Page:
As a last-minute booking we only managed to secure a small room for all four of us (two kids and two adults). As a result of our endless positivity my husband and I ended up sleeping on a foldout single seat couch while we graciously granted the double bed to the kids. In spite of the hemmed in sleeping arrangements this stay turned out to be one of our favourite experiences during the trip. We spent the most wonderful three days there. We explored the neighboring slopes of the mountainous Lerik, drove near the border with Iran (which strangely felt as if we were up to something illegal), enjoyed lunches by the sea, and embarked on a quest to find tea plantations. There were also the most delicious white cherries, fruit leathers, and of course the tandyr baked lavangi masterfully cooked by the local chef.

Recipe for Balyg (Fish) Lavangi and Alycha (Plum) Paste

Plum Paste

500g red plums (sweet and sour variety)

1 1/2 tbsp raw sugar

1 tbsp lemon juice

1 tsp salt

Wash and cut plums in half. Remove the pip and place the halves into small saucepan. Add 1 tbsp of water and rest of the ingredients. Bring to a simmer and cook over a low heat for about an hour. You will need to stir the plum sauce from time to time to make sure it doesn’t stick to the bottom of the saucepan. The consistency of the sauce should be thick similar to jam, so watch it intently and keep stirring a little more frequently towards the end of cooking as it will be more so prone to sticking to the bottom of the pan. Once the sauce has thickened sufficiently move it to a jar and seal straight away. Once cooled to room temperature move to the fridge. The sauce should be good to use for around 2 months. As and alternative to keeping the sauce refrigerated in the jar, cool the sauce and portioned into ice block moulds then freeze. Once frozen move to an airtight container and keep in the freezer.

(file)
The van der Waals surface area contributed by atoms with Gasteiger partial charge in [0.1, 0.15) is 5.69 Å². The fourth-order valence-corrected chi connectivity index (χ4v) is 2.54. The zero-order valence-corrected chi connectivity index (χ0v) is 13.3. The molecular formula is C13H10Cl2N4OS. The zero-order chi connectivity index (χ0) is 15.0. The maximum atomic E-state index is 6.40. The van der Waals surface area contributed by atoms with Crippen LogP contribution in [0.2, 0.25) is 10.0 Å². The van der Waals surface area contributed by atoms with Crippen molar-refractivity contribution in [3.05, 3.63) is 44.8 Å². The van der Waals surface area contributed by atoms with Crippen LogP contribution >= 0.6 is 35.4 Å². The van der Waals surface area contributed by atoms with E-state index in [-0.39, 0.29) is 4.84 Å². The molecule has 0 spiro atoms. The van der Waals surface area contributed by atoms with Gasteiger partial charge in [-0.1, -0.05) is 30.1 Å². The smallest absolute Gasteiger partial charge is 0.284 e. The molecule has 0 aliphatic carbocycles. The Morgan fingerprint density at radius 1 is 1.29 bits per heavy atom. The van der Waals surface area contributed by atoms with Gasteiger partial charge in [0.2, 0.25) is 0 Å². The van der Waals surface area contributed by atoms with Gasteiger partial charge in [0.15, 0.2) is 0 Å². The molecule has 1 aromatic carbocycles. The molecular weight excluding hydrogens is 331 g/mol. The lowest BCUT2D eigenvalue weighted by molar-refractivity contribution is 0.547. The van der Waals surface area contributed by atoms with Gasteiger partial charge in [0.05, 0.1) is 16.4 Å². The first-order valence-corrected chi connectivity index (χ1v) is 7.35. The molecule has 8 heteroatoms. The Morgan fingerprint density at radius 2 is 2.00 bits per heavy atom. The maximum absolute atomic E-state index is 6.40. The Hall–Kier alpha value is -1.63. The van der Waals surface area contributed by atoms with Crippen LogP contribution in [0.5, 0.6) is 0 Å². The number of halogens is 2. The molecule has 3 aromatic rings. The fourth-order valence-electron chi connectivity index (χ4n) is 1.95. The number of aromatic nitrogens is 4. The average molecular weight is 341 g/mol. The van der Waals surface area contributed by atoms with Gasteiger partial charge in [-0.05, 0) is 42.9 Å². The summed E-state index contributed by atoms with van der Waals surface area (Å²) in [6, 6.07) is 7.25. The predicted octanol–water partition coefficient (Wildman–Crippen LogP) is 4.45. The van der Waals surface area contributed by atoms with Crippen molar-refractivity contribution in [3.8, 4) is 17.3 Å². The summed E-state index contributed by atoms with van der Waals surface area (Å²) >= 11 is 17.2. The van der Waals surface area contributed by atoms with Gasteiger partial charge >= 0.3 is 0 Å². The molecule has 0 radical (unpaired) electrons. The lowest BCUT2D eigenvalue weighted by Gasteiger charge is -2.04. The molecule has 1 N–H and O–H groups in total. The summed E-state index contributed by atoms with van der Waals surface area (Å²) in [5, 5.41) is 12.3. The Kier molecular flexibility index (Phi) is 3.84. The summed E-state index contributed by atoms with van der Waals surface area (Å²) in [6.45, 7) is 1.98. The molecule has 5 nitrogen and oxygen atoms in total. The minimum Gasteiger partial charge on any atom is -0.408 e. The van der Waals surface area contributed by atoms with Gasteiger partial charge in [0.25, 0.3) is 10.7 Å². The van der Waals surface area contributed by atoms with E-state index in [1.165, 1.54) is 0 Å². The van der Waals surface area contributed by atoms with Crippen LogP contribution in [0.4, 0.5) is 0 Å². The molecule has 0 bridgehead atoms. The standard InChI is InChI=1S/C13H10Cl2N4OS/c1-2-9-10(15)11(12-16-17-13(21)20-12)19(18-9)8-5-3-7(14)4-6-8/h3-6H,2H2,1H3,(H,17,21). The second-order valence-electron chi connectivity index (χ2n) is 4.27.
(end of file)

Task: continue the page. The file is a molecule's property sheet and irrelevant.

Serves - 4

4 medium size rainbow trout, scaled and gutted

200g walnuts, toasted and ground in a blender

1 red onion, diced

1 tablespoon butter

1 tablespoon pomegranate molasses

2 tablespoons plum paste

1 tsp sea salt

1/2 tsp sumac

4-6 turns from Peppermill

2-3 tablespoon melted butter

Preheat oven to 180C Fan

Wash and pat dry the fish. Rub with salt and pepper all over the fish including inside the cavity.

Add red onion and butter to a small pan and fry stirring occasionally over medium heat until onion becomes translucent, about 5 minutes. Combine ground walnuts, fried onions, pomegranate molasses, plum paste, salt, sumac and pepper in a bowl. Taste and adjust seasoning to your liking if needed.

Using a spoon fill the cavity of each fish with the walnut filling. To keep the filling from spilling out tie the fish with butchers’ twine or pin the cavity shut with toothpicks. Rub the top of the fish with a small amount of plum paste and brush with remaining melted butter.

Brush baking tray with melted butter and place fish on top. Bake for approximately 25 minutes or until flesh flakes off easily.

I serve this dish with saffron scented dill pilaf studded with barberries the recipe for which I will share in my next blog along with various ways you can cook rice for a pilaf.

Books I am reading

Moro East by Sam & Sam Clark. A cookbook filled with many wonderful Eastern Mediterranean recipes from the allotment East of London which Sam&Sam have followed for a year.

Pomegranate Soup by Marsha Mehran. A novel of three sisters, two countries (Iran and Ireland) and the language of food.

The Siege by Helen Dunmore. World War II Leningrad, September 1941 a battle for survival in a city under siege.